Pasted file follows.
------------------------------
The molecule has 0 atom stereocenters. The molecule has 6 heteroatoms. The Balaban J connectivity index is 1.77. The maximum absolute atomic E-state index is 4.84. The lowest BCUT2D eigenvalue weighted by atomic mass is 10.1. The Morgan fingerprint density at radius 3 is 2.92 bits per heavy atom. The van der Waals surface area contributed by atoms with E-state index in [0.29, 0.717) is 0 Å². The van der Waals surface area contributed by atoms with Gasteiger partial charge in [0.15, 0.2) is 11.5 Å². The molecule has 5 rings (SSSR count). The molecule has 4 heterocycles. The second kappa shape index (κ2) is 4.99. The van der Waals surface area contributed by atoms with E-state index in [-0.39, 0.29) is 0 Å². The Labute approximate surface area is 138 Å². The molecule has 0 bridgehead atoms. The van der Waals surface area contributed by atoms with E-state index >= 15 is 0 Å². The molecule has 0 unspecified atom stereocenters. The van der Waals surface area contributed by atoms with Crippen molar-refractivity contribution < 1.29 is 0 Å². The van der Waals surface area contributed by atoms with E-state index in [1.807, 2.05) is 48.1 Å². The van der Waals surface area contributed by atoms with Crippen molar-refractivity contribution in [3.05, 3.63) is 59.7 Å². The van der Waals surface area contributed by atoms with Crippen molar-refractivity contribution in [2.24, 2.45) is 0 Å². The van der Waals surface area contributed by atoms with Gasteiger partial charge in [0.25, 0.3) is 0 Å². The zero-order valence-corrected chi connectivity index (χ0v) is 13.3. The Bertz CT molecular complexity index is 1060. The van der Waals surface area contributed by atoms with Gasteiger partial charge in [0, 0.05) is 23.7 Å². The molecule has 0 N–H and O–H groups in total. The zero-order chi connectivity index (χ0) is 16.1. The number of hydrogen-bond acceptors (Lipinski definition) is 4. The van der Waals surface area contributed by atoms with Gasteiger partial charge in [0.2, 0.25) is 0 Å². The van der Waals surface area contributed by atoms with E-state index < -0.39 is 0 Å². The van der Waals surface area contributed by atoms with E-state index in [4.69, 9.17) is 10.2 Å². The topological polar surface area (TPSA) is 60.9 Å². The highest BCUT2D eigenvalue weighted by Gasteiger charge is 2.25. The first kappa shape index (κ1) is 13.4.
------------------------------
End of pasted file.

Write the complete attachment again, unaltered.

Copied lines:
The molecule has 0 atom stereocenters. The molecule has 6 heteroatoms. The Balaban J connectivity index is 1.77. The maximum absolute atomic E-state index is 4.84. The lowest BCUT2D eigenvalue weighted by atomic mass is 10.1. The Morgan fingerprint density at radius 3 is 2.92 bits per heavy atom. The van der Waals surface area contributed by atoms with E-state index in [0.29, 0.717) is 0 Å². The van der Waals surface area contributed by atoms with Gasteiger partial charge in [0.15, 0.2) is 11.5 Å². The molecule has 5 rings (SSSR count). The molecule has 4 heterocycles. The second kappa shape index (κ2) is 4.99. The van der Waals surface area contributed by atoms with E-state index in [-0.39, 0.29) is 0 Å². The Labute approximate surface area is 138 Å². The molecule has 0 bridgehead atoms. The van der Waals surface area contributed by atoms with E-state index >= 15 is 0 Å². The molecule has 0 unspecified atom stereocenters. The van der Waals surface area contributed by atoms with Crippen molar-refractivity contribution < 1.29 is 0 Å². The van der Waals surface area contributed by atoms with E-state index in [1.807, 2.05) is 48.1 Å². The van der Waals surface area contributed by atoms with Crippen molar-refractivity contribution in [3.05, 3.63) is 59.7 Å². The van der Waals surface area contributed by atoms with Crippen molar-refractivity contribution in [2.24, 2.45) is 0 Å². The van der Waals surface area contributed by atoms with Gasteiger partial charge in [0.25, 0.3) is 0 Å². The zero-order valence-corrected chi connectivity index (χ0v) is 13.3. The Bertz CT molecular complexity index is 1060. The van der Waals surface area contributed by atoms with Gasteiger partial charge in [0, 0.05) is 23.7 Å². The molecule has 0 N–H and O–H groups in total. The zero-order chi connectivity index (χ0) is 16.1. The number of hydrogen-bond acceptors (Lipinski definition) is 4. The van der Waals surface area contributed by atoms with Gasteiger partial charge in [0.2, 0.25) is 0 Å². The van der Waals surface area contributed by atoms with E-state index < -0.39 is 0 Å². The van der Waals surface area contributed by atoms with E-state index in [4.69, 9.17) is 10.2 Å². The topological polar surface area (TPSA) is 60.9 Å². The highest BCUT2D eigenvalue weighted by Gasteiger charge is 2.25. The first kappa shape index (κ1) is 13.4.